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Figurative Language Lesson Plan

Instructor: Jason Lineberger

Jason has 20 years of education experience including 14 years of teaching college literature.

Students often understand the literal meaning for poetry and short stories, but interpreting figurative language is more difficult. This lesson begins the difference between figurative and literal language then goes into specific types of figurative language. Students demonstrate their knowledge by developing original metaphors and similes using a game-like activity.

Learning Objectives

After this lesson students will be able to:

  • Explain the difference between figurative and literal language
  • Identify and categorize examples of figurative language from poetry and prose
  • Create original metaphors and similes

Length

This lesson should take 45-60 minutes

Curriculum Standards

CCSS.ELA-LITERACY.RL.9-10.4

Determine the meaning of words and phrases as they are used in the text, including figurative and connotative meanings; analyze the cumulative impact of specific word choices on meaning and tone (e.g., how the language evokes a sense of time and place; how it sets a formal or informal tone).

Key Vocabulary

  • figurative
  • literal
  • idiom
  • metaphor
  • simile
  • hyperbole
  • understatement
  • concrete noun
  • abstract noun

Materials Needed

  • index cards
  • two buckets

Lesson Instructions

Begin by projecting or directing students to the lesson Interpreting Figurative Language in Poetry. Play through 4:55, stopping to discuss each of the terms. Next, do the same with the lesson Interpreting Figurative Language in Fiction but stop at each of the practice examples to call upon students before continuing with the video. Now, give students the following examples to categorize as additional practice. You can present these on cards and have students sort them individually or in pairs, if your class has more kinesthetic learners, or you could use an online quiz program to create a trivia-style game of the activity. Choose your approach based on your students and the available technology.

  • Martha's sense of humor rubs me the wrong way. (idiom)
  • All the world's a stage. (metaphor)
  • Life is like a box of chocolates; you never know what you're going to get. (simile)
  • His backpack must have weighed a ton! (hyperbole)
  • Describing the recent flooding: It rained a tiny bit more than average. (understatement)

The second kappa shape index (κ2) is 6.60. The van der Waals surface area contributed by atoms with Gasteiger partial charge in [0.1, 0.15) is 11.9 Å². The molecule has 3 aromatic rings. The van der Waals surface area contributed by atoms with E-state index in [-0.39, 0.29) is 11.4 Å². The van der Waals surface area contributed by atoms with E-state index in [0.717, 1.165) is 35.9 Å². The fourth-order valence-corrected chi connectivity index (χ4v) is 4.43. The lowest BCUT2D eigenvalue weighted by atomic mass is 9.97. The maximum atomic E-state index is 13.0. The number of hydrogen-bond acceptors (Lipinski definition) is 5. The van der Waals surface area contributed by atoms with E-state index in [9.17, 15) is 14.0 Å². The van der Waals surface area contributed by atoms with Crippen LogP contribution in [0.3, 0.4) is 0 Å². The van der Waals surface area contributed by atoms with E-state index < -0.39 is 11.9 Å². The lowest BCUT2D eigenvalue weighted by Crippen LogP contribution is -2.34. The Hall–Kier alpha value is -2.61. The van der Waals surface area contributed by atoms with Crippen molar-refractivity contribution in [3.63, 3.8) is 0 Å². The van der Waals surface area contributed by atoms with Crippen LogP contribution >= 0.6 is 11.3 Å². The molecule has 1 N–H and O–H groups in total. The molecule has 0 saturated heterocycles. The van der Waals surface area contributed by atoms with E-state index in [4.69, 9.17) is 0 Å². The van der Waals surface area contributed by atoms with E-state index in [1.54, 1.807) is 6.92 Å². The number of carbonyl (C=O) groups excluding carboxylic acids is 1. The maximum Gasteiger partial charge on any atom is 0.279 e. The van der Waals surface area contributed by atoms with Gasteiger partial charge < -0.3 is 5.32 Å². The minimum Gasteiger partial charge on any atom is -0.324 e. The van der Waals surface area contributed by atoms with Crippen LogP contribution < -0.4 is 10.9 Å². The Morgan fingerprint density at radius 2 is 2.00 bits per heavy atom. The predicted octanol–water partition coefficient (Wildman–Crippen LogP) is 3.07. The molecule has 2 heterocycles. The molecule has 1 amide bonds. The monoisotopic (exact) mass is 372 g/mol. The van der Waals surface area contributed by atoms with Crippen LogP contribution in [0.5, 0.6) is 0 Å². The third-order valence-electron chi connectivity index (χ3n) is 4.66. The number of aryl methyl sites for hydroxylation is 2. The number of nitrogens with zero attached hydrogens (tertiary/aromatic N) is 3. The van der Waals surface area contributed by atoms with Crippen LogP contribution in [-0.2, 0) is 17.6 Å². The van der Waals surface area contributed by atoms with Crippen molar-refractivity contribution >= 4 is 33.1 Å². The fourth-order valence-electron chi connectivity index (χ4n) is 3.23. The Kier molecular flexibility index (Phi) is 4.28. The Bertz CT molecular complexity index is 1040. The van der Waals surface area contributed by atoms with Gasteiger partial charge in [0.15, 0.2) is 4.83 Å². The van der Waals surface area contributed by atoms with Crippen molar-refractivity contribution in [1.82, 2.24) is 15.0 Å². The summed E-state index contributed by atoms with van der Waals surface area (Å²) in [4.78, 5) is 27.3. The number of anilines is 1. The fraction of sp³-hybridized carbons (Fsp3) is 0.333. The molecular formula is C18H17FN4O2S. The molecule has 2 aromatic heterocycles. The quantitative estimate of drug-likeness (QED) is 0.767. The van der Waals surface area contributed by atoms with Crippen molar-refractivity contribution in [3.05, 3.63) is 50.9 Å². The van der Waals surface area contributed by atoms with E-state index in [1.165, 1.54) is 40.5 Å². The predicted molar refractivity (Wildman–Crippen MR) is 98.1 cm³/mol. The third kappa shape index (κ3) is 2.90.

After each correctly identified term, have students explain how knowing the type of figurative language helps them interpret the construction. Discuss how using figurative language affects the reader when compared with a purely literal version.

Explain that one of the reasons writers use figurative language is that helps them explain difficult concepts. Lead a whole class discussion in the difference between concrete and abstract nouns and have students create definitions for those terms.

To conclude the lesson, give each student an index card cut into two pieces. Have them write a concrete noun on one piece and an abstract noun on the other. Students will place their concrete nouns in one bucket and abstract nouns in the other. After you mix them up, have students draw a slip of paper from each bucket and create a metaphor. They'll use this metaphor as the basis of 3-4 lines of poetry. You should write one as well to model the type of thinking and writing you want your students to do, because some pairs can be challenging. When the class is finished, you can have them turn those in for you to evaluate, take volunteers to read them aloud, or use a jigsaw approach to share the poems.

Lesson Extension

Students can extend their learning by identifying terms in upcoming poetry and short stories. You can also give them literal sentences and ask them to create figurative versions. This quick writing activity can easily be done as a warm-up for your class, and once students are adept at creating their own figurative language, they'll more readily identify and understand it in the literature they read.

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